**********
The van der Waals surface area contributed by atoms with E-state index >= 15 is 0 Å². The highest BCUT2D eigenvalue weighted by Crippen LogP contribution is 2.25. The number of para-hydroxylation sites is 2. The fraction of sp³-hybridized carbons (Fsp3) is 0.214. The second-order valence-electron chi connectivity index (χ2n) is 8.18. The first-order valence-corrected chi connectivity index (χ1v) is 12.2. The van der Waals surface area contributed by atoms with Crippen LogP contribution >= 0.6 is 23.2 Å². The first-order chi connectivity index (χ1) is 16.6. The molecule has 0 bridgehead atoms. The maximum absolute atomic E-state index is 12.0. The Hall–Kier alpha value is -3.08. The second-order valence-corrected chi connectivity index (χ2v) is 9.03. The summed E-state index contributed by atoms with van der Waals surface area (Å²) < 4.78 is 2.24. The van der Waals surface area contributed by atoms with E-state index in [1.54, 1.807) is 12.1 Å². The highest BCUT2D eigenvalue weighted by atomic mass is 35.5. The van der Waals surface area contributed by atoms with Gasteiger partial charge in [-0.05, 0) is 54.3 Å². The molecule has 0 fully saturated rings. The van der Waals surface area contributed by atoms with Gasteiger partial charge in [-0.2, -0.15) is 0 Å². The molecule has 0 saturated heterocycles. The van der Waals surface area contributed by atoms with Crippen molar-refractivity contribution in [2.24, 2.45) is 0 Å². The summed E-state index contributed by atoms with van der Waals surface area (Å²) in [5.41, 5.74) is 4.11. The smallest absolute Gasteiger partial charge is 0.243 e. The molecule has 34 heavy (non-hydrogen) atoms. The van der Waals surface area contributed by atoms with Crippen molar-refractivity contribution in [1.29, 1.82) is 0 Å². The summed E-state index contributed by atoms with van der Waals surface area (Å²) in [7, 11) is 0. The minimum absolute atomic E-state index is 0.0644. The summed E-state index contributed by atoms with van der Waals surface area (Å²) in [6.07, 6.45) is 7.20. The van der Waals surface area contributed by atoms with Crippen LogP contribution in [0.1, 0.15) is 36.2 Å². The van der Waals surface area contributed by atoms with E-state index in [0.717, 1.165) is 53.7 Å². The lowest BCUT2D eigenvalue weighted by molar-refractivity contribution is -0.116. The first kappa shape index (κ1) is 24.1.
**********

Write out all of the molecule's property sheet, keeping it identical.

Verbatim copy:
The van der Waals surface area contributed by atoms with E-state index >= 15 is 0 Å². The highest BCUT2D eigenvalue weighted by Crippen LogP contribution is 2.25. The number of para-hydroxylation sites is 2. The fraction of sp³-hybridized carbons (Fsp3) is 0.214. The second-order valence-electron chi connectivity index (χ2n) is 8.18. The first-order valence-corrected chi connectivity index (χ1v) is 12.2. The van der Waals surface area contributed by atoms with Crippen LogP contribution >= 0.6 is 23.2 Å². The first-order chi connectivity index (χ1) is 16.6. The molecule has 0 bridgehead atoms. The maximum absolute atomic E-state index is 12.0. The Hall–Kier alpha value is -3.08. The second-order valence-corrected chi connectivity index (χ2v) is 9.03. The summed E-state index contributed by atoms with van der Waals surface area (Å²) < 4.78 is 2.24. The van der Waals surface area contributed by atoms with E-state index in [1.54, 1.807) is 12.1 Å². The highest BCUT2D eigenvalue weighted by atomic mass is 35.5. The van der Waals surface area contributed by atoms with Gasteiger partial charge in [-0.05, 0) is 54.3 Å². The molecule has 0 fully saturated rings. The van der Waals surface area contributed by atoms with Gasteiger partial charge in [-0.2, -0.15) is 0 Å². The molecule has 0 saturated heterocycles. The van der Waals surface area contributed by atoms with Crippen molar-refractivity contribution in [2.24, 2.45) is 0 Å². The summed E-state index contributed by atoms with van der Waals surface area (Å²) in [5.41, 5.74) is 4.11. The smallest absolute Gasteiger partial charge is 0.243 e. The molecule has 34 heavy (non-hydrogen) atoms. The van der Waals surface area contributed by atoms with Crippen molar-refractivity contribution in [1.29, 1.82) is 0 Å². The summed E-state index contributed by atoms with van der Waals surface area (Å²) in [7, 11) is 0. The minimum absolute atomic E-state index is 0.0644. The summed E-state index contributed by atoms with van der Waals surface area (Å²) in [6.07, 6.45) is 7.20. The van der Waals surface area contributed by atoms with Crippen LogP contribution in [0.1, 0.15) is 36.2 Å². The van der Waals surface area contributed by atoms with E-state index in [0.717, 1.165) is 53.7 Å². The lowest BCUT2D eigenvalue weighted by molar-refractivity contribution is -0.116. The first kappa shape index (κ1) is 24.1.